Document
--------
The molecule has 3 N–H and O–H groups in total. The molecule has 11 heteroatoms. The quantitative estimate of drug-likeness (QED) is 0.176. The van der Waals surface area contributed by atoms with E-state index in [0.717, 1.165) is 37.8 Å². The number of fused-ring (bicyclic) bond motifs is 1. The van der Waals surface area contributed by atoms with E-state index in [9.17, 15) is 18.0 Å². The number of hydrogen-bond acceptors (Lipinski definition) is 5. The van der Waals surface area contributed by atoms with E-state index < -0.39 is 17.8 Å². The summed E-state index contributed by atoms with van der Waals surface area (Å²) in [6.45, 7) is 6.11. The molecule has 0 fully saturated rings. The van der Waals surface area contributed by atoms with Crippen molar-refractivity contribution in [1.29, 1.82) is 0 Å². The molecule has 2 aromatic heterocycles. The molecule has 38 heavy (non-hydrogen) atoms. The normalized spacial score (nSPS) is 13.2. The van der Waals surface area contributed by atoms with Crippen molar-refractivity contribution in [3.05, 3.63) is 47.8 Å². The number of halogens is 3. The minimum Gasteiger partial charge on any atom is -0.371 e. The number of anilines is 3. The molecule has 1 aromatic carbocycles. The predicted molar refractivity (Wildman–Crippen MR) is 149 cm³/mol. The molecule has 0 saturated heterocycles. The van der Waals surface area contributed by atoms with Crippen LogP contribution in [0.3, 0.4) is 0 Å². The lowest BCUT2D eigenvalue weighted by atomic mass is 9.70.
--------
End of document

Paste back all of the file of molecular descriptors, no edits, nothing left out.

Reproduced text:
The molecule has 3 N–H and O–H groups in total. The molecule has 11 heteroatoms. The quantitative estimate of drug-likeness (QED) is 0.176. The van der Waals surface area contributed by atoms with E-state index in [0.717, 1.165) is 37.8 Å². The number of fused-ring (bicyclic) bond motifs is 1. The van der Waals surface area contributed by atoms with E-state index in [9.17, 15) is 18.0 Å². The number of hydrogen-bond acceptors (Lipinski definition) is 5. The van der Waals surface area contributed by atoms with E-state index < -0.39 is 17.8 Å². The summed E-state index contributed by atoms with van der Waals surface area (Å²) in [6.45, 7) is 6.11. The molecule has 0 fully saturated rings. The van der Waals surface area contributed by atoms with Crippen molar-refractivity contribution in [1.29, 1.82) is 0 Å². The molecule has 2 aromatic heterocycles. The molecule has 38 heavy (non-hydrogen) atoms. The normalized spacial score (nSPS) is 13.2. The van der Waals surface area contributed by atoms with Crippen molar-refractivity contribution in [3.05, 3.63) is 47.8 Å². The number of halogens is 3. The minimum Gasteiger partial charge on any atom is -0.371 e. The number of anilines is 3. The molecule has 1 aromatic carbocycles. The predicted molar refractivity (Wildman–Crippen MR) is 149 cm³/mol. The molecule has 0 saturated heterocycles. The van der Waals surface area contributed by atoms with Crippen LogP contribution in [0.3, 0.4) is 0 Å². The lowest BCUT2D eigenvalue weighted by atomic mass is 9.70.